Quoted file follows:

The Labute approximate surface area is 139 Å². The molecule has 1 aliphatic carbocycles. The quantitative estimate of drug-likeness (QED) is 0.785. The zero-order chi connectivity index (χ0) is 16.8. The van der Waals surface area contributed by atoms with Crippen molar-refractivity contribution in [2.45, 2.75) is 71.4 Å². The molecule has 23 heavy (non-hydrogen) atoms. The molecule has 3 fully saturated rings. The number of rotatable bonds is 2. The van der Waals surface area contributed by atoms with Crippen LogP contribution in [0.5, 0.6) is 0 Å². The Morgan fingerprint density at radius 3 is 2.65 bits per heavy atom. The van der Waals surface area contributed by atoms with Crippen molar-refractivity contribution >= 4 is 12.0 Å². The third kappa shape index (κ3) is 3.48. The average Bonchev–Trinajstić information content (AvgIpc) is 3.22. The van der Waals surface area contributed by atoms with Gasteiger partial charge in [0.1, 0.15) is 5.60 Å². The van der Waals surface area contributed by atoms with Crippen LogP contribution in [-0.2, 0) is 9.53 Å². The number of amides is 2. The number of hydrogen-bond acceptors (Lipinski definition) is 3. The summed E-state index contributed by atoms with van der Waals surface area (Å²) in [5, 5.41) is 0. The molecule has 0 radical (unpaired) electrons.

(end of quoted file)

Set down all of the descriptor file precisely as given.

The Labute approximate surface area is 139 Å². The molecule has 1 aliphatic carbocycles. The quantitative estimate of drug-likeness (QED) is 0.785. The zero-order chi connectivity index (χ0) is 16.8. The van der Waals surface area contributed by atoms with Crippen molar-refractivity contribution in [2.45, 2.75) is 71.4 Å². The molecule has 23 heavy (non-hydrogen) atoms. The molecule has 3 fully saturated rings. The number of rotatable bonds is 2. The van der Waals surface area contributed by atoms with Crippen LogP contribution in [0.5, 0.6) is 0 Å². The Morgan fingerprint density at radius 3 is 2.65 bits per heavy atom. The van der Waals surface area contributed by atoms with Crippen molar-refractivity contribution >= 4 is 12.0 Å². The third kappa shape index (κ3) is 3.48. The average Bonchev–Trinajstić information content (AvgIpc) is 3.22. The van der Waals surface area contributed by atoms with Gasteiger partial charge in [0.1, 0.15) is 5.60 Å². The van der Waals surface area contributed by atoms with Crippen LogP contribution in [-0.2, 0) is 9.53 Å². The number of amides is 2. The number of hydrogen-bond acceptors (Lipinski definition) is 3. The summed E-state index contributed by atoms with van der Waals surface area (Å²) in [5, 5.41) is 0. The molecule has 0 radical (unpaired) electrons.